Regenerative Organic Certification


January 23, 2018

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Regenerative Organic Certification is a program to establish more demanding guidelines for organic agriculture.

The move toward Regenerative Organic Certification is being led by the Rodale Institute, a pioneering Pennsylvania-based nonprofit group that supports and researches organic farming.

The project is a cooperative effort among farmers, ranchers, nonprofits, scientists, and brands.

What Is Regenerative Agriculture?

The concept of regenerative agriculture dates back at least to the 1940s and to the founding of the Rodale Institute.  Robert Rodale of the institute coined the term “regenerative agriculture” to refer to sustainable farming practices that meet what he calls “the pressing challenges of climate change and the need to sequester carbon in the soil.”

In the decades since the Rodale Institute was founded, the regenerative agriculture movement has grown substantially. Today regenerative agriculture includes concepts such as whole-farm design, multi-story agroforestry, and rotational livestock integration.

Regenerative agricultural practices include:

  • Crop rotation for healthy soil
  • Well-managed livestock grazing
  • Maximized beneficial uses of water
  • Minimum soil disturbance and minimum tillage for healthy soil
  • Habitats for bees and other beneficial insects
  • Crops produced with minimum inputs and maximum yields

Regenerative Organic Certification

The new certification program is based upon the existing organic guidelines overseen by the USDA’s National Organic Program. However, the new program includes a path to the future via an emphasis on continuous improvement—something the National Organic Program lacks.

NSF International, an American product-testing and inspection specialist, has joined the effort. Using its extensive global experience in certification standards, NSF is facilitating the qualifications process for Regenerative Organic Certification.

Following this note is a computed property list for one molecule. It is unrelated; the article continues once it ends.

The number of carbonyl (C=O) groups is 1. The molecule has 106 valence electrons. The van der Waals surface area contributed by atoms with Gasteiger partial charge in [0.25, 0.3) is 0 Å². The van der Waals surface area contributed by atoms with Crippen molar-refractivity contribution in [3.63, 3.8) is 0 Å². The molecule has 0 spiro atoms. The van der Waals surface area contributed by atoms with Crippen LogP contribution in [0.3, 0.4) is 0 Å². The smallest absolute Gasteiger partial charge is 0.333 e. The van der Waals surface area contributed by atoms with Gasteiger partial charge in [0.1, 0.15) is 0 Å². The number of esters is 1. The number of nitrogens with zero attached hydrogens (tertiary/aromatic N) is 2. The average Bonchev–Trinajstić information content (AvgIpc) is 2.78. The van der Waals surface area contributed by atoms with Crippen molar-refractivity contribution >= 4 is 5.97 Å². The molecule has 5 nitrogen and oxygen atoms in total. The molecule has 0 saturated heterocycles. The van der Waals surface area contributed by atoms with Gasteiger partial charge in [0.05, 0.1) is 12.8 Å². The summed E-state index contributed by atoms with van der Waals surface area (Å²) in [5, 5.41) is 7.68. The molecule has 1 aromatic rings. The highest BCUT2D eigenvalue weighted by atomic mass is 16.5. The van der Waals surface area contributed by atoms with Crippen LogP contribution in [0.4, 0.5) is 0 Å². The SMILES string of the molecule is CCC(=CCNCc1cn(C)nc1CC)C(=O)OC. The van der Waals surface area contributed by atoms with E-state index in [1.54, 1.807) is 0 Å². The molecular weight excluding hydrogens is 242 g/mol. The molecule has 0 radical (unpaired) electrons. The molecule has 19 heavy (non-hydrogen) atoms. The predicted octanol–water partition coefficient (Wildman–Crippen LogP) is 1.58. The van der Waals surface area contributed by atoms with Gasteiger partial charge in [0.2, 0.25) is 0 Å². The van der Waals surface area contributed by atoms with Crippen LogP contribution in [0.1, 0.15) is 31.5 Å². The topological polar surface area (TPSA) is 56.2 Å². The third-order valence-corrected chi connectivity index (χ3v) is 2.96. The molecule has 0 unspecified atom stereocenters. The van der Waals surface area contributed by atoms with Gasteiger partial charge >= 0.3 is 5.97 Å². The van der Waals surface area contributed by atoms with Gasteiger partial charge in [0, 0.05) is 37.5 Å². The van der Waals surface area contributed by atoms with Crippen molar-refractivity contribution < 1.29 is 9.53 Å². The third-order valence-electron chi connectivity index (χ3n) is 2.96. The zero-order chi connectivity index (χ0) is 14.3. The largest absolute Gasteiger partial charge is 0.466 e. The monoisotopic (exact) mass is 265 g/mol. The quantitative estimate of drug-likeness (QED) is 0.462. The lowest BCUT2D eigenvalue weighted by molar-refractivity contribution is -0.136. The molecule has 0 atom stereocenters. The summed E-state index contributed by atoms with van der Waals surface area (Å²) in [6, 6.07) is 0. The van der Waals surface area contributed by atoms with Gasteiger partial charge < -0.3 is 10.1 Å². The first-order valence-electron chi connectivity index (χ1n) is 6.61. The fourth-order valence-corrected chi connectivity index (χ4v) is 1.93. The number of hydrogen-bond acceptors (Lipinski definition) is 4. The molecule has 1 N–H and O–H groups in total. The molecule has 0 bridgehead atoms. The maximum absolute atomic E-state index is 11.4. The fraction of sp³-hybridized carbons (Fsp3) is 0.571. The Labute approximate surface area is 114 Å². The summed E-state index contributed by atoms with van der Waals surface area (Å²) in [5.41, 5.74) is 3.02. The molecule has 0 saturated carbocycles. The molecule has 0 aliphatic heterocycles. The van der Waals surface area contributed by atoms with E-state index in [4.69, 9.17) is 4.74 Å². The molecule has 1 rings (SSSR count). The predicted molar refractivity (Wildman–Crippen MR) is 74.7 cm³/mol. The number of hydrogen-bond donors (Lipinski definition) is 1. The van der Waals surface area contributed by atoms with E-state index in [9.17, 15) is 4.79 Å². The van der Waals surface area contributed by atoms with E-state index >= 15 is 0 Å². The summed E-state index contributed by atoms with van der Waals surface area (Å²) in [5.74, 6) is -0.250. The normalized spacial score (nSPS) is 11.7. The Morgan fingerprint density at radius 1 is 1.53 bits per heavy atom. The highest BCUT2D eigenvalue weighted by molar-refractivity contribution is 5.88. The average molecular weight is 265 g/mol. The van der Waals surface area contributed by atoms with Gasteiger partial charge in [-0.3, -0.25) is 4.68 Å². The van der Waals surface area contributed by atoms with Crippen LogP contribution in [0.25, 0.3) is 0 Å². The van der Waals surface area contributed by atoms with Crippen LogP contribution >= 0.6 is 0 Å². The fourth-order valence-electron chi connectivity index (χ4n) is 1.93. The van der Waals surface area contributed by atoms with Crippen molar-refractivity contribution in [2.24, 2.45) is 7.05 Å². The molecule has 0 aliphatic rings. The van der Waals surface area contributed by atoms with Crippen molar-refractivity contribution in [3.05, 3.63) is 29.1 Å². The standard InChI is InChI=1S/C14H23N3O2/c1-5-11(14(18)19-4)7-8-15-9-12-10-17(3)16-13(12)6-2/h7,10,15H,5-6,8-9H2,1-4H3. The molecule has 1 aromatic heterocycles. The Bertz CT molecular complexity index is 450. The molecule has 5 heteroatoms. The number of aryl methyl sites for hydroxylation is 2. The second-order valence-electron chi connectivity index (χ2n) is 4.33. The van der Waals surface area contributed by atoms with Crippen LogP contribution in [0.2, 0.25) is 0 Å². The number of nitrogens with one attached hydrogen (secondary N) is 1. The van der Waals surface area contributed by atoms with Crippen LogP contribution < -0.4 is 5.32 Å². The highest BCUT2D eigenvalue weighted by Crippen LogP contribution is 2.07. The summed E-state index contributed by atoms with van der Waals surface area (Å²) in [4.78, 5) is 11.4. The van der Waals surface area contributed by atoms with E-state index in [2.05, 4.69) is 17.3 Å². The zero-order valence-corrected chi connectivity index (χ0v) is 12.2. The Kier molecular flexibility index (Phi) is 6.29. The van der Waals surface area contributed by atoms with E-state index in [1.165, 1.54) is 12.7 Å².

As Jeff Moyer, executive director at the Rodale Institute, points out, “NSF has the capacity to take novel standards and put them into practice.”

The Regenerative Organic Certification program intends to build on existing organic specifications and establish newer, more demanding criteria for agricultural practices. These practices, known as the “three pillars” of the project, are:

  • Regenerating the soil and sequestering climate-changing carbon
  • Providing economic fairness to farm workers
  • Improving animal welfare

Regenerative Organic Certification will provide guidance to farming and ranching operations regarding transportation, slaughter, and processing facilities involved in the production of food, cosmetics, and fibers.

Certification will mean the endorsed party has met strict guidelines, and certified products will have permission to display a Regenerative Organic logo.

Moyer continues, “Regenerative Organic gives farmers something new to strive for so they can have continuous improvement in their operations.”

Meanwhile Rose Marcario, CEO of outdoor clothing manufacturer Patagonia, Inc., is enthusiastic about the new certification program. Patagonia has taken an exceptional interest in doing what’s best for the planet, and it is the first apparel company to switch to 100 percent organic cotton in its clothing.

Other companies involved at this stage in the certification process include:

  • Grain Place Foods, specializing in top-quality certified-organic whole grains and seeds
  • Maple Hill Creamery, known for its 100-percent-grass-fed dairy cows
  • White Oak Farms, provider of meat from USDA-inspected pasture-raised animals.

“Regenerative Organic Certification represents an important moment,” Marcario says. She concludes, “I hope more companies will join us on this journey around Regenerative Organic Certification and focus on making big changes in supply chains.”



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